By FIGHT! contributor John Lane
He just knew it. Ryan Schultz’s confidence was unshakable before he was about to trade blows and roll with the International Fight League’s meal ticket, an undefeated 20-year-old prodigy named Chris Horodecki. Schultz was a huge underdog, nothing more than a stepping stone for Canada’s next great athlete. Horodecki defeated Schultz handily in their first meeting and “The Lion” was a late replacement for John Gunderson in the IFL’s light heavyweight championship fight. If Vegas was wagering, this one would have been off the board.
But you’d have earned a Purple Heart if you had the balls to tell Schultz that on this night and it took a mere 2:51 for Schultz to TKO Horodecki and become the IFL’s first lightweight champ.
“That was one fight in my career where there was nooo doubt,” Schultz said. “I said ‘You just watch. I’m going to give him a beating.’ And I meant it.”
Before the IFL folded, Schultz successfully defended his title twice, defeating Gunderson and Deividas Taurosevicius by unanimous decision. These days, though, Schultz’s career is at a crossroads. He’s 2-2 since winning the title, a loser of his first two Sengoku bouts, and last fought a year ago. The layoff ends Sept. 23 at World Victory Road’s Sengoku 10 where he knuckles up with Kazunori Yokota for a possible shot at champion Mizuto Hirota.
There’s plenty left, insists Schultz (20-11-1), especially at age 32. He’s got three fights left on his Sengoku contract including Yokota and intends to use Japan as a platform, but first needs to crawl out of an abyss. Hirota knocked him out in two rounds at Sengoku IV and Schultz took a fight against Jorge Masvidal as a late replacement – 20 days later. Predictably, Schultz was KO’d in Round 1.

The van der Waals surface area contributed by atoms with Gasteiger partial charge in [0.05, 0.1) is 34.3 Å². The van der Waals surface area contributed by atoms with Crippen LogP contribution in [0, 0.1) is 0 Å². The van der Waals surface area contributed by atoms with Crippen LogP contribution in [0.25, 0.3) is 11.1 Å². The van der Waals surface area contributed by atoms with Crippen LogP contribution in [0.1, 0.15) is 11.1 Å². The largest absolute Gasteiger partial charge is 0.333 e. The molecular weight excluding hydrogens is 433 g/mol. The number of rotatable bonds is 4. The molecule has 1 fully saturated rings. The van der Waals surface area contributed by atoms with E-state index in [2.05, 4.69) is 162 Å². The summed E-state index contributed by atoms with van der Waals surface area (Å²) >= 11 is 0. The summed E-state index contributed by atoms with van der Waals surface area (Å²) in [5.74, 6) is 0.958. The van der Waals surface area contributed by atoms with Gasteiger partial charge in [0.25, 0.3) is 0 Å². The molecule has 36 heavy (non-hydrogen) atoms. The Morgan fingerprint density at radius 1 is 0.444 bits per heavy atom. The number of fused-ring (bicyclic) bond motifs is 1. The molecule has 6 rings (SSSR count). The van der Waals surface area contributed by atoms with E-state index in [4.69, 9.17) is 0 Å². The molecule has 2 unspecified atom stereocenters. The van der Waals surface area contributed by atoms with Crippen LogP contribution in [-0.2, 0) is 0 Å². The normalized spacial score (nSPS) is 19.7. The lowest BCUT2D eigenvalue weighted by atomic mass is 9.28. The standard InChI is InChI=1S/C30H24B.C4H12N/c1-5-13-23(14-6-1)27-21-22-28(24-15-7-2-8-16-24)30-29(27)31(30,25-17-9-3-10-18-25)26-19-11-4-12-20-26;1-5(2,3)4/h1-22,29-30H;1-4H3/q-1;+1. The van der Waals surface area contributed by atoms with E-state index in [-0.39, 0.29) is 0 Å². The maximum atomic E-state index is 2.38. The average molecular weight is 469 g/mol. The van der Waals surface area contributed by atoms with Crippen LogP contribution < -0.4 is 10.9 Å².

“I did what a fighter would do and said, ‘Let’s do it,’” Schultz said. “I’m a little smarter [now] in protecting myself as a fighter.”
He’s survived emotional humiliation, too. In early 2007 the IFL debuted the “IFL Battleground” television show by sensationalizing Schultz’s 2006 knockout loss to Bart Palaszewski. The illusion: “A Rescue 911”-like tease on whether or not his neck was broken. The reality: He was placed on a stretcher for precautionary reasons. “I could have walked out of there,” Schultz said. “They made me lay down on that stretcher. It was part of the game for them.
“I looked at it as the dumbest thing you can do for mixed martial arts. Not necessarily just against me, but I thought it was a black mark against MMA. I thought it was just ridiculous,” Schultz said.
Schultz refused to play the part of the fool, handling a potentially embarrassing situation with aplomb. Yokota will want to beat him like a dummy, but “The Lion”’s back is against the wall, and that’s when he’s proven most dangerous.